World War I, Revolution, the fall of the Russian Empire, Civil War, famine and industrialization still lay ahead, and so Berggren’s camera captured only familiar sights, everyday scenes, architecture, military parades, and merchant caravans. The photographer depicted ordinary events from unexpected angles, analysing and colouring them long before the invention of colour photography. Far from constituting a single whole, the moments of time captured in the lantern slides represent fragments of another world, other social strata, and a different epoch.
Carl Elof Berggren expressed the spirit of his time with the skill and inspiration of an artist. He recreated the atmosphere of the final years of the Russian Empire, leaving behind a unique historical chronicle of people, places and events.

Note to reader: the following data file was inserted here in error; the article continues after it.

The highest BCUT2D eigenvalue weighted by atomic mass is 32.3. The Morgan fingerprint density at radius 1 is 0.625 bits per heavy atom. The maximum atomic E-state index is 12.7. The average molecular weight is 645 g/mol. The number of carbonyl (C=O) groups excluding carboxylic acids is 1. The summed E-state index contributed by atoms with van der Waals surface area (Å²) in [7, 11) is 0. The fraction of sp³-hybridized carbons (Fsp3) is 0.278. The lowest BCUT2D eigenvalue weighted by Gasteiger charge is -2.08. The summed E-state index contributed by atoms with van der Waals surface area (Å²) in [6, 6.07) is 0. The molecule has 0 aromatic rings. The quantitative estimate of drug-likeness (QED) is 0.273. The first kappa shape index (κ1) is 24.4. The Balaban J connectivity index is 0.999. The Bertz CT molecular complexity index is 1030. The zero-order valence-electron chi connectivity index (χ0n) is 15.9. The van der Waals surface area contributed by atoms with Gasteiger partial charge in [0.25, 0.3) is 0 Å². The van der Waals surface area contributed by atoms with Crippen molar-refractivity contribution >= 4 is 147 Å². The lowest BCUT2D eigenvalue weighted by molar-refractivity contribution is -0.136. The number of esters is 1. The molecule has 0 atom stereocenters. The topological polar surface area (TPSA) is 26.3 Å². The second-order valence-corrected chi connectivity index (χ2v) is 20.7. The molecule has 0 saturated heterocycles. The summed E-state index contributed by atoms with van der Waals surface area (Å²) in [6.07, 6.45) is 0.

On the occasion of this exhibition, Dialog Gallery and the publishing house Kuchkovo Pole have prepared thebook Colour Fragments of an Empire: Slides of Carl Elof Berggren, 1900 – Early 1910s with the support of the Moscow City Department of Mass Media and Advertising. It presents the entire collection of lantern slides, studies the technologies used to make them, and tells about C.E. Berggren’s remarkable biography.
Mikhail Prozorov, curator and director of Dialog Gallery: ‘I acquired these lantern slides in Sweden over 10 years ago. This collection stunned me, although it differed from the artworks I usually collect: the slides seemed to be small fragments of space and time whose borders were a lot wider than the scenesdepicted on them. I was fascinated by their rare technology, completeness and, of course, colour or, more precisely, the colour of the scenes. This set of images seemed to tell a coherent story about a time of which we know many facts yet few details.
‘We took a lot of time to study the collection in detail before we decided to turn it into an exhibition and a book. Yet the more I looked at the events of our history through the coloured glass of C.E. Berggren’s slides, the more I wanted to present them to the public at large to allow it to participate in these events’.